By David Lawson | Photos by Linda Lawson
In the wonderful Dr. Seuss books that narrate the adventures of The Cat in the Hat, we are introduced to the Cat’s helpers named “Thing One” and “Thing Two.” When he wants to create maximum mischief, the Cat brings out these two little guys. And do they know how to party! Their antics can go on for numerous pages, involving all sorts of outrageous projects, which always lead nowhere.
As it turns out, the discursive human mind acts in a similar way. It constantly unleashes Things One and Two to play their favorite games, in the process forming endless pairs of opposites, which further mutate into concepts ranging from A to Z. The two-ness of the mind is one of its most basic features, and as pairs of opposites are created, they often become allergic to each other. “This” becomes allergic to “that,” “I” becomes allergic to “you,” “Good” becomes allergic to “bad,” and “happy” becomes allergic to “unhappy.”
Of course, such distinctions can be useful in navigating conventional life experiences. But from a broader perspective, the words may seem a bit arbitrary when one always sees “this” in the context of “that.” For example, the next time you experience a feeling you would identify as “sad” or “empty,” look around and see if there isn’t also the presence of something you might even call “happy” or “full.” It is good to know the undivided wholeness of our experience. If we try to pull “this” out of the total flow of events in which it occurs, it is rendered a mere thing, an orphaned phenomenon.
None of this would necessarily be a problem if it were not for the fact that the heart, the wiser counterpart to the discursive mind, does not like to raise its voice. People who come to meditation may say they want to learn it for relaxation, purification, transcendence, or any number of reasons. But upon actually meditating, they soon find that they have really come to listen to the whispering, sometimes stammering, heart. Eventually, they will be guided to a place beyond all notions of “one” and “two” — a place inhabited by the heart, which has been quietly and patiently waiting for them to just show up.
Although very few people come to meditation practice in order to become more vulnerable and available to the world, it is usually the first result that is most noticeable. In fact, the main reason I teach meditation is for the honor of being present when this starts to occur. It is amazing to witness a wonderful kind of alchemy, made possible by the practice of meditation, that mixes attention and pain together and ends up with kindness and wisdom.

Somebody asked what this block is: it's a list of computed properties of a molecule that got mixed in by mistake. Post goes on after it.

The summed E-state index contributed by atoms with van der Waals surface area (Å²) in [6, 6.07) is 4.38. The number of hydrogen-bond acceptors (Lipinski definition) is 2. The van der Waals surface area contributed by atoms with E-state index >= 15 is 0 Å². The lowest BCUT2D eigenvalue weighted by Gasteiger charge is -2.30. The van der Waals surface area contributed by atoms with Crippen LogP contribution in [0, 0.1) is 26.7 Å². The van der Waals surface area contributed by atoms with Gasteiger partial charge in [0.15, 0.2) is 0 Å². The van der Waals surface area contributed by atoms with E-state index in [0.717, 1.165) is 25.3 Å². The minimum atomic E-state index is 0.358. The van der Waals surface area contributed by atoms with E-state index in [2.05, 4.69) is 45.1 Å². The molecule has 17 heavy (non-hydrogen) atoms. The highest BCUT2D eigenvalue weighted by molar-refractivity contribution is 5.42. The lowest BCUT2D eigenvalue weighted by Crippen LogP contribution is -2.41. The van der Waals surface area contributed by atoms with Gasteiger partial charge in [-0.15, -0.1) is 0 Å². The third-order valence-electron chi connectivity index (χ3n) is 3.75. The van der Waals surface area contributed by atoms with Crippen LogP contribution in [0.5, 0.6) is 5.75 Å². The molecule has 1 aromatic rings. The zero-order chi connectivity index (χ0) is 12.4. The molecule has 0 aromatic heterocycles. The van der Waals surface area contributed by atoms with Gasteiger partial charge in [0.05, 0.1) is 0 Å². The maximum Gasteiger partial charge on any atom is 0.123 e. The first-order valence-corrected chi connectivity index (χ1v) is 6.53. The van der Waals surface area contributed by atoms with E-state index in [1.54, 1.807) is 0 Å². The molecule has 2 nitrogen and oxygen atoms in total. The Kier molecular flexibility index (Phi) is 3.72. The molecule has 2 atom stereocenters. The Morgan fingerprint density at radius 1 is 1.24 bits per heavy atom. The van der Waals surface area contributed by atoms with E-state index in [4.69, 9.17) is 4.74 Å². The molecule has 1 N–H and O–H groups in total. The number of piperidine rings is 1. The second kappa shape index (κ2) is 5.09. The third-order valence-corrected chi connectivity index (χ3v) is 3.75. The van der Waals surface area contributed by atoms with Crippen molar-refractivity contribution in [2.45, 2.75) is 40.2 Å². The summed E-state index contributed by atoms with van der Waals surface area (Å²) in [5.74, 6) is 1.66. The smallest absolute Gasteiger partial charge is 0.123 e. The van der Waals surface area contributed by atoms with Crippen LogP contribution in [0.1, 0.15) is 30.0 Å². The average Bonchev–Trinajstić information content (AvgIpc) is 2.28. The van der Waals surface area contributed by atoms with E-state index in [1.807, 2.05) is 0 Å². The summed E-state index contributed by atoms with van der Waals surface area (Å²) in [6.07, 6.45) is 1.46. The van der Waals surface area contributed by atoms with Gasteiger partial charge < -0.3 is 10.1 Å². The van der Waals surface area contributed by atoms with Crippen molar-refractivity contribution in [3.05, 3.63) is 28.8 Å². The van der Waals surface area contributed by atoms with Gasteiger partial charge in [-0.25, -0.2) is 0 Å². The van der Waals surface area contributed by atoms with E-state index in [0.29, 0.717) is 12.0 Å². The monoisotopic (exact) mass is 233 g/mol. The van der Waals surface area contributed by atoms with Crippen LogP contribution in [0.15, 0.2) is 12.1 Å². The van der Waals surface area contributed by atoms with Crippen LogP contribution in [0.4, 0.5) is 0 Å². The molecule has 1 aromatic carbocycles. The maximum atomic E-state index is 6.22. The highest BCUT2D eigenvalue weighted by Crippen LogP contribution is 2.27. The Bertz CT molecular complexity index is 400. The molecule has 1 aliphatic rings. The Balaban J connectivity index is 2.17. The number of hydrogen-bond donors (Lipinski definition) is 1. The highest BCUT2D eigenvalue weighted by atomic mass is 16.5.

While such grace will develop naturally through meditation, it can also be helped through the offering of blessings. The offering of blessings is a directed practice that works to bring into full awareness the resistance “this” feels to “that.” It helps us see how our hearts have been hurt by disappointment and loneliness. With this awareness, we may finally be able to have compassion for ourselves, which makes compassion for others possible.
The Buddhist traditions include several ways to offer blessings. In the tradition known as the “Path of the Elders,” blessings can be expressed to others and oneself in the form of internal statements such as, “May you be happy,” or “May you be free from suffering.” Although this approach is traditionally taught as part of sitting practice, I believe it can be at least as beneficial when practiced during the activities of everyday life. For example, you might see someone at the grocery store who seems to be having a difficult day. Offering this person a blessing could be as simple as silently sending the wish, “May you know that you are loved.” Notice how it feels as the heart tentatively starts to speak for itself, making its presence known and available.